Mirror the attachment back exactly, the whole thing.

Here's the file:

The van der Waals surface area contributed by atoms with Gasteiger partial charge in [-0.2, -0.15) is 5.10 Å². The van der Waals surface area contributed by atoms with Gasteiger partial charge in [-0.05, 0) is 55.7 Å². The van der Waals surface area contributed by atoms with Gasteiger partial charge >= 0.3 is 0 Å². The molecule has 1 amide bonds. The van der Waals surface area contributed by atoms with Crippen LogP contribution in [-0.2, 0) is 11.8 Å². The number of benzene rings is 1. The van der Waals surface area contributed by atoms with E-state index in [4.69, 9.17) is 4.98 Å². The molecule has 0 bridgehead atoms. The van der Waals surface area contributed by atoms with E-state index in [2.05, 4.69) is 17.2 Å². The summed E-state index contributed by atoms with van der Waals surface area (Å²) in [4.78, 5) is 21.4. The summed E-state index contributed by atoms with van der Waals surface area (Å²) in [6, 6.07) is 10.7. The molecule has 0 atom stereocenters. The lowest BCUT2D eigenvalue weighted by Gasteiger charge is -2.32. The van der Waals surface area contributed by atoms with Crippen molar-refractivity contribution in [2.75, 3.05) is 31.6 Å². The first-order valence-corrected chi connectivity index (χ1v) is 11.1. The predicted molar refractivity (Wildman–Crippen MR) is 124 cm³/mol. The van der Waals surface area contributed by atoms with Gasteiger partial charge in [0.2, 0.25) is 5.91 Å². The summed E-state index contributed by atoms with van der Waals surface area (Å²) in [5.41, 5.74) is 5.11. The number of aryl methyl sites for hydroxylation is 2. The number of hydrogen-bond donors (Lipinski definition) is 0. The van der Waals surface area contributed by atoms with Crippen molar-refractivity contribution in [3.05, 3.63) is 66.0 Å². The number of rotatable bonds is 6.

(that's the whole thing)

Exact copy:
The van der Waals surface area contributed by atoms with Gasteiger partial charge in [-0.2, -0.15) is 5.10 Å². The van der Waals surface area contributed by atoms with Gasteiger partial charge in [-0.05, 0) is 55.7 Å². The van der Waals surface area contributed by atoms with Gasteiger partial charge >= 0.3 is 0 Å². The molecule has 1 amide bonds. The van der Waals surface area contributed by atoms with Crippen LogP contribution in [-0.2, 0) is 11.8 Å². The number of benzene rings is 1. The van der Waals surface area contributed by atoms with E-state index in [4.69, 9.17) is 4.98 Å². The molecule has 0 bridgehead atoms. The van der Waals surface area contributed by atoms with E-state index in [2.05, 4.69) is 17.2 Å². The summed E-state index contributed by atoms with van der Waals surface area (Å²) in [4.78, 5) is 21.4. The summed E-state index contributed by atoms with van der Waals surface area (Å²) in [6, 6.07) is 10.7. The molecule has 0 atom stereocenters. The lowest BCUT2D eigenvalue weighted by Gasteiger charge is -2.32. The van der Waals surface area contributed by atoms with Crippen molar-refractivity contribution in [2.75, 3.05) is 31.6 Å². The first-order valence-corrected chi connectivity index (χ1v) is 11.1. The predicted molar refractivity (Wildman–Crippen MR) is 124 cm³/mol. The van der Waals surface area contributed by atoms with Gasteiger partial charge in [0.2, 0.25) is 5.91 Å². The summed E-state index contributed by atoms with van der Waals surface area (Å²) in [5.41, 5.74) is 5.11. The number of aryl methyl sites for hydroxylation is 2. The number of hydrogen-bond donors (Lipinski definition) is 0. The van der Waals surface area contributed by atoms with Crippen molar-refractivity contribution in [3.05, 3.63) is 66.0 Å². The number of rotatable bonds is 6.